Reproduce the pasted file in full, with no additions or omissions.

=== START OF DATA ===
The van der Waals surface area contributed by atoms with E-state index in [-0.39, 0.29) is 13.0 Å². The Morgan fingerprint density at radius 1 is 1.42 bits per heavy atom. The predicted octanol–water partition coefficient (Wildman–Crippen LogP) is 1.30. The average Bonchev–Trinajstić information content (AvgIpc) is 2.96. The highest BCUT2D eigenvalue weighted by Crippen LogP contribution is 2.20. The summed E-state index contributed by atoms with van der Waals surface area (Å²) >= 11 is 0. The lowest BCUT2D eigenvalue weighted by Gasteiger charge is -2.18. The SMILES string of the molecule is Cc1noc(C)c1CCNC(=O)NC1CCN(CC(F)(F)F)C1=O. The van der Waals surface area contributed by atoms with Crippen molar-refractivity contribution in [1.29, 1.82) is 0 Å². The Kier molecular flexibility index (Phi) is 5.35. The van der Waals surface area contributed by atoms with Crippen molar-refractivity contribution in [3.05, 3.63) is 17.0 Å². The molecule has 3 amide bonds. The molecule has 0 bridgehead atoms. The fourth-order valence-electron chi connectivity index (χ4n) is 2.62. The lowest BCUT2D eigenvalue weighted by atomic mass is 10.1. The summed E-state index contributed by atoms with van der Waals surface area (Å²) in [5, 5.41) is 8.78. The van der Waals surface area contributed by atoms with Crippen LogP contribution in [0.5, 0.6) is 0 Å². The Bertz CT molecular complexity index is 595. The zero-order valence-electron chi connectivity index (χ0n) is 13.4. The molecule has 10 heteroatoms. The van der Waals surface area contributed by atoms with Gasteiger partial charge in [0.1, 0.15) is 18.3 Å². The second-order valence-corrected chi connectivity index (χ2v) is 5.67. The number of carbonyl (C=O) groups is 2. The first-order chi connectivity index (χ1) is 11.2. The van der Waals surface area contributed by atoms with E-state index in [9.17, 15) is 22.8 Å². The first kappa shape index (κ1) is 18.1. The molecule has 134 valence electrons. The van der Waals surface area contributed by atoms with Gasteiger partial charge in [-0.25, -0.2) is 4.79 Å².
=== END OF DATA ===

The van der Waals surface area contributed by atoms with E-state index in [-0.39, 0.29) is 13.0 Å². The Morgan fingerprint density at radius 1 is 1.42 bits per heavy atom. The predicted octanol–water partition coefficient (Wildman–Crippen LogP) is 1.30. The average Bonchev–Trinajstić information content (AvgIpc) is 2.96. The highest BCUT2D eigenvalue weighted by Crippen LogP contribution is 2.20. The summed E-state index contributed by atoms with van der Waals surface area (Å²) >= 11 is 0. The lowest BCUT2D eigenvalue weighted by Gasteiger charge is -2.18. The SMILES string of the molecule is Cc1noc(C)c1CCNC(=O)NC1CCN(CC(F)(F)F)C1=O. The van der Waals surface area contributed by atoms with Crippen molar-refractivity contribution in [1.29, 1.82) is 0 Å². The Kier molecular flexibility index (Phi) is 5.35. The van der Waals surface area contributed by atoms with Crippen molar-refractivity contribution in [3.05, 3.63) is 17.0 Å². The molecule has 3 amide bonds. The molecule has 0 bridgehead atoms. The fourth-order valence-electron chi connectivity index (χ4n) is 2.62. The lowest BCUT2D eigenvalue weighted by atomic mass is 10.1. The summed E-state index contributed by atoms with van der Waals surface area (Å²) in [5, 5.41) is 8.78. The van der Waals surface area contributed by atoms with Crippen LogP contribution in [0.5, 0.6) is 0 Å². The Bertz CT molecular complexity index is 595. The zero-order valence-electron chi connectivity index (χ0n) is 13.4. The molecule has 10 heteroatoms. The van der Waals surface area contributed by atoms with Gasteiger partial charge in [0.1, 0.15) is 18.3 Å². The second-order valence-corrected chi connectivity index (χ2v) is 5.67. The number of carbonyl (C=O) groups is 2. The first-order chi connectivity index (χ1) is 11.2. The van der Waals surface area contributed by atoms with E-state index in [9.17, 15) is 22.8 Å². The first kappa shape index (κ1) is 18.1. The molecule has 134 valence electrons. The van der Waals surface area contributed by atoms with Gasteiger partial charge in [-0.25, -0.2) is 4.79 Å².